The beauty of RBA is that it’s not a one-size-fits-all approach. It takes into account the unique context of each login attempt and adjusts the authentication process accordingly. This makes the authentication process more user-friendly and reduces the risk of unauthorized access and fraud.
Benefits of Using RBA for Authentication
Using RBA for authentication offers several benefits that can help organizations enhance security and improve the user experience. One of the key benefits of RBA is its ability to provide a more seamless and user-friendly authentication experience.
With RBA, users are not required to remember complex passwords or go through multiple authentication steps every time they log in. Instead, RBA analyzes various contextual factors to determine the level of risk associated with the login attempt and adjusts the authentication process accordingly. This means that users are only required to provide additional authentication steps when the system determines that the login attempt is high-risk.
Another benefit of RBA is its ability to adapt to changing risk environments. Traditional authentication methods rely on static rules and factors to determine whether a user should be granted access. However, these rules may not be effective in a rapidly changing threat landscape.
RBA takes into account various contextual factors, such as the location of the user, device type, time of day, and IP address, to determine the level of risk associated with each login attempt. This means that RBA can adapt to changing risk environments and adjust the authentication process accordingly. For instance, if there is a sudden increase in the number of login attempts from a particular location or device type, RBA can adjust the risk score accordingly and require additional authentication steps or deny access altogether.
Finally, RBA can help reduce the risk of unauthorized access and fraud. By analyzing various contextual factors, RBA can help detect suspicious login attempts and require additional authentication steps to verify the user’s identity. This can help prevent unauthorized access and reduce the risk of fraud and other security threats.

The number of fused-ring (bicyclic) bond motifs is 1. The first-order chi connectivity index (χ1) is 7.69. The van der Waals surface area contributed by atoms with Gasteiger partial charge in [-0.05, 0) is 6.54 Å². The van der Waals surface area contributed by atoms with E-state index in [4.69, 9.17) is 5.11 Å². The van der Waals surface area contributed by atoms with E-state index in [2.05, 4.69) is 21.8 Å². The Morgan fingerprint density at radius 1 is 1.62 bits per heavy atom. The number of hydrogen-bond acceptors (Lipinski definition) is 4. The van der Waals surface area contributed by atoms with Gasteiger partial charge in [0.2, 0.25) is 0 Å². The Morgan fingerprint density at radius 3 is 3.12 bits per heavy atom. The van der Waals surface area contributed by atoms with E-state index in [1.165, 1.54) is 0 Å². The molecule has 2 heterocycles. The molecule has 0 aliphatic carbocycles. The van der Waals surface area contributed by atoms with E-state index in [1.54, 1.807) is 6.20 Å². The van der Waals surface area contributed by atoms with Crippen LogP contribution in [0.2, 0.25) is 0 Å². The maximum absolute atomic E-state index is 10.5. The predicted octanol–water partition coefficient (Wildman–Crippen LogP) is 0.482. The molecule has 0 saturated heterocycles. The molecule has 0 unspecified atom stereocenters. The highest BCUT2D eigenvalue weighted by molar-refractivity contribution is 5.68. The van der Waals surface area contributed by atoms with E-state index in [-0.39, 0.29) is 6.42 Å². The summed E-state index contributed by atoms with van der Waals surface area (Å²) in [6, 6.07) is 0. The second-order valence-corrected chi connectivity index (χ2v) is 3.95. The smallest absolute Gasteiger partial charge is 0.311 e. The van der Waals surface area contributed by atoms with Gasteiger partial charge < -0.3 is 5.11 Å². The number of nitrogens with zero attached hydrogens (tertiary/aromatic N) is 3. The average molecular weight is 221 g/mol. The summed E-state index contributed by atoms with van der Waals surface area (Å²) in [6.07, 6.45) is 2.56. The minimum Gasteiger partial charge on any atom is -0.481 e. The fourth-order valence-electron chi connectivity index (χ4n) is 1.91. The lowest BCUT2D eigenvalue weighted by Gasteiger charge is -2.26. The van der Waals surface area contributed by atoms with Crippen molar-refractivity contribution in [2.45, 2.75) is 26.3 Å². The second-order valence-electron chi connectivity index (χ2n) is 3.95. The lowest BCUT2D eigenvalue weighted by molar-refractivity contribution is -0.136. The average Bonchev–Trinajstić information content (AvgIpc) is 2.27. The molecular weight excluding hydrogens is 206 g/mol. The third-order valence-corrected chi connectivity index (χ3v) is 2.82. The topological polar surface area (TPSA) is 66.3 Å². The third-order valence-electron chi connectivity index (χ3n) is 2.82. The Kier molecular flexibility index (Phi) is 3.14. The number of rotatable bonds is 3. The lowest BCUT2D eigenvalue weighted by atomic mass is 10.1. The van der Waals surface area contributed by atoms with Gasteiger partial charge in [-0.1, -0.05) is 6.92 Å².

Let us get started with the process of RBA implementation and learn everything in action.
Prepare Existing Instance for RBA
RBA heavily relies on the risk index. Most customers are not currently using this index, or if they are, they are not using the data in a meaningful way.
Run the following search over all time or view the Risk Analysis dashboard (https://YOURINSTANCE/en-US/app/SplunkEnterpriseSecuritySuite/risk_analysis) to see if Risk is really used.
Once it is determined the risk index is not useful in its current state you will need to stop all correlations from using the Risk Adaptive Response Action and clear the risk index.
If this is a fresh install of Enterprise Security, you will still need to remove the Risk Adaptive Response Action from all correlations.
Cleaning Correlation Searches
Open each correlation search and remove the Risk Adaptive Response Actions. Do this on all correlations regardless if they are enabled or not to ensure if they are turned on in the future they do not start writing to the risk index.
Cleaning the Risk Index
The second step is clearing the risk index since RBA is going to change how the risk index is used including extending the Risk data model with additional fields.